Rates: From $5 per night

Address: Shingle Bay Rd, Pender Island, BC V0N 2M1

Photo via Unsplash+

3. Beaumont Provincial Park Campground

Established in 1960, Beaumont Provisional Park is 178 hectares of pristine landscape with a campground that has 49 vehicle-accessible campsites, as well as 5 walk-in tent campsites with lake-front access.

This Pender Island campground has potable water available, toilets, and each site has a picnic table and fire pit.

The park itself has some great sandy beaches and calm water for swimming, making this campground a fantastic option for families.

What You’ll Love About Staying Here

The campground is kid friendly and there’s even a playground. There’s also nearby access to beaches and lakes to have lots of family fun.

While it’s quite a rustic camping experience, there are many activities to take part in at the park itself, like canoeing, fishing, waterskiing, hiking, swimming, and even toasting marshmallows by your fire pit at night. As an added bonus, this campground is pet-friendly.

What’s Close By

If you are a coffee lover like us and want to get away from campground coffee, then Slow Coast Coffee house is a must-visit that’s just a short drive away.

Visit nearby Vanilla Leaf Bakery Cafe for the best cinnamon buns too and a taste of civilization!

Rates: From $22 per night

Address: 14108 Yellowhead Hwy, Fort Fraser, BC V0J 1N0

Photo for illustrative purposes only:

4. Prior Centennial Campground

Set in the shade of a thick wood made up of ancient cedar, fir, maple, and birch trees, this pretty little campground has 17 unserviced drive-in campsites that feel secluded and private.

All those campsites come with picnic tables and fire pits. The shared pit toilets are well maintained, and you can get potable water from water pumps.

This campground is quiet and peaceful, it’s close to a couple of great beaches, and there’s plenty of opportunities to spot wildlife from your tent – be that birds or deer.

So if you’re looking for a Pender Island camping option that is like backcountry camping – but with a few more facilities – then this would be perfect.

What You’ll Love About Staying Here

It really is a lovely place to stay and relax under the shades of trees. The campsites are flat so pitching tents is easy – we all love no stress camping after all!

There is a hiking trail named Heart Trail, near the campsite which is a great trek with lots of wildlife-spotting opportunities. In fact that’s one of the main reasons we like this place, it’s right in the heart of nature.

What’s Close By

Hamilton Beach and Medicine Beach are very close to the Prior Centennial Campground and both are swimming beaches with great spots for picnicking and beachcombing.

If you get bored of RV cooking, Penderosa Pizza has tasty pizzas and is just a ten-minute drive away from the campground. Truss Food Truck is also just a few minutes away and has farm-fresh food.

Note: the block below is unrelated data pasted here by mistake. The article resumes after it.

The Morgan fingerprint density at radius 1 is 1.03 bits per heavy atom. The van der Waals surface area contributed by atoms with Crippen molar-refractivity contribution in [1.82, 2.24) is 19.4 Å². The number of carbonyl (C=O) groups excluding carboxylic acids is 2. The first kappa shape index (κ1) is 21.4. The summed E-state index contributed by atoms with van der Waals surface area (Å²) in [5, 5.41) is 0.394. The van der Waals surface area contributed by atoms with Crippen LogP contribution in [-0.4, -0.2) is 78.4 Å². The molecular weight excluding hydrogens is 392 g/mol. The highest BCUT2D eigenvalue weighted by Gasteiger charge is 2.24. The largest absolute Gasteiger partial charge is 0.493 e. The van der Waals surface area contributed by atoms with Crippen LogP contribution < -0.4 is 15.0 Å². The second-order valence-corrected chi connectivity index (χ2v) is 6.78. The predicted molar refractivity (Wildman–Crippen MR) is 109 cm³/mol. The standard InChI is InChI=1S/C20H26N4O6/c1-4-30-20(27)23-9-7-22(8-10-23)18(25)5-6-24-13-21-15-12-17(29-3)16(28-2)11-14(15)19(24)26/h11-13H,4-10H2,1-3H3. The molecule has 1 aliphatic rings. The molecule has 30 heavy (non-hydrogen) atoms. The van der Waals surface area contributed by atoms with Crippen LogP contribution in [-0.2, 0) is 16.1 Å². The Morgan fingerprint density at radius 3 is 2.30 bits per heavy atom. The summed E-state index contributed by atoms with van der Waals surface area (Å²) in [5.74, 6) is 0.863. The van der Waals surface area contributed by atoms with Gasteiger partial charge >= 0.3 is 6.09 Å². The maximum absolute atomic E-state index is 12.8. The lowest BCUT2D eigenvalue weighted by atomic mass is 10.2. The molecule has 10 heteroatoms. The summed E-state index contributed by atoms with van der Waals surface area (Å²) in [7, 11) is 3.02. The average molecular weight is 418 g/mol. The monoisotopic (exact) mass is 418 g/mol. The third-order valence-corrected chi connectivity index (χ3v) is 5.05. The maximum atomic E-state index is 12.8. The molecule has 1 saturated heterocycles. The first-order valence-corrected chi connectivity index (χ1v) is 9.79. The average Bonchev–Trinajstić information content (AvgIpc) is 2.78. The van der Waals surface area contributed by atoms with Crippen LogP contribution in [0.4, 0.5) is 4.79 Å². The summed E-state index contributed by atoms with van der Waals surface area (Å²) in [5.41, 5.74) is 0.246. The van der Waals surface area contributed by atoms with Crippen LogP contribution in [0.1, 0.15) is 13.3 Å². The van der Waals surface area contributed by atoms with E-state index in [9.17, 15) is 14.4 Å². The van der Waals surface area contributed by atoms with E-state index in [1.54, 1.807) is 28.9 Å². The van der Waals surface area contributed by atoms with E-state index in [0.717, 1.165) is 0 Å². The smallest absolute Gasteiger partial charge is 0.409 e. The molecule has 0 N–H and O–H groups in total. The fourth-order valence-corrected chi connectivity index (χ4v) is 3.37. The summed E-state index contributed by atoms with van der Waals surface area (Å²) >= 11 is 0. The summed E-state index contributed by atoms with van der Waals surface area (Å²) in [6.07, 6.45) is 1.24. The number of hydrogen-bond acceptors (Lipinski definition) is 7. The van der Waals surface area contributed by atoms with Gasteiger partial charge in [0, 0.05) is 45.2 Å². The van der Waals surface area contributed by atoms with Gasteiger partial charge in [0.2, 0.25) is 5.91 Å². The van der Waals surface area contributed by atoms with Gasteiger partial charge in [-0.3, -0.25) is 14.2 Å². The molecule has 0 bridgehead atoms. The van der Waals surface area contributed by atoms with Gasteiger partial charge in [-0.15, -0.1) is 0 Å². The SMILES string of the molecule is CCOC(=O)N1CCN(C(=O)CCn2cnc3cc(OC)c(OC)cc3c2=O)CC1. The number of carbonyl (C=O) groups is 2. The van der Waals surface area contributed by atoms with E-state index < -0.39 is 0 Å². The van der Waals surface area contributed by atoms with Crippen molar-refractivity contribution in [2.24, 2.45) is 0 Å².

In fact this Pender Island campground is pretty central so could be a very good base for someone looking to explore around the islands.

Rates: From $18.75 per night

Address: 5714 Canal Rd, Pender Island, BC V0N 2M1

Photo for illustrative purposes only. H Irvin

5. Beaumont Marine Park Campground

Beaumont Marine Park Campground is situated on South Pender Island and offers a great outdoor experience thanks to there being several trails to hike. It’s another official backcountry camping site, so is just $5 per night, but it’s only accessible via the water by either a boat or kayak.

There’s 11 spots for camping here (some can be reserved) and several mooring buoys for boaters and kayakers. The campsites come with picnic tables and pit toilets.

Thanks to the rural location, you’ll have plenty of wildlife spotting and stargazing opportunities at this Pender Island camping spot.

However this place was closed off to overnight camping on Match 1st 2022 until further notice, so do double check if it’s possible to camp there on the dates you’re thinking of visiting.

What You’ll Love About Staying Here

You will love waking up to the chirping of birds and the gentle sea breeze. Have your morning coffee and look out on the waves as you try and spot seals and blue herons. With that to start your day, it’s hard not to love staying at this Pender Island campground.

The surrounding area is famous for kayaking, paddle sports, and hiking. The campsites are close to the seashore so provide the perfect base for kayakers and hikers.

The hiking trails nearby are fun but at the same time steep enough to feel like you had a good workout! On top of that there are many fun activities for you to enjoy like swimming, beachcombing, fishing, and birdwatching.

What’s Close By

Mt. Norman, the highest point on Pender Island, is close by and great for a morning hike! There you’ll get a phenomenal view over the entire Gulf Islands. 

Hub at Hope Bay is a pet-friendly restaurant with a great location that can be reached by boat. It’s well worth stopping in for a bite to eat.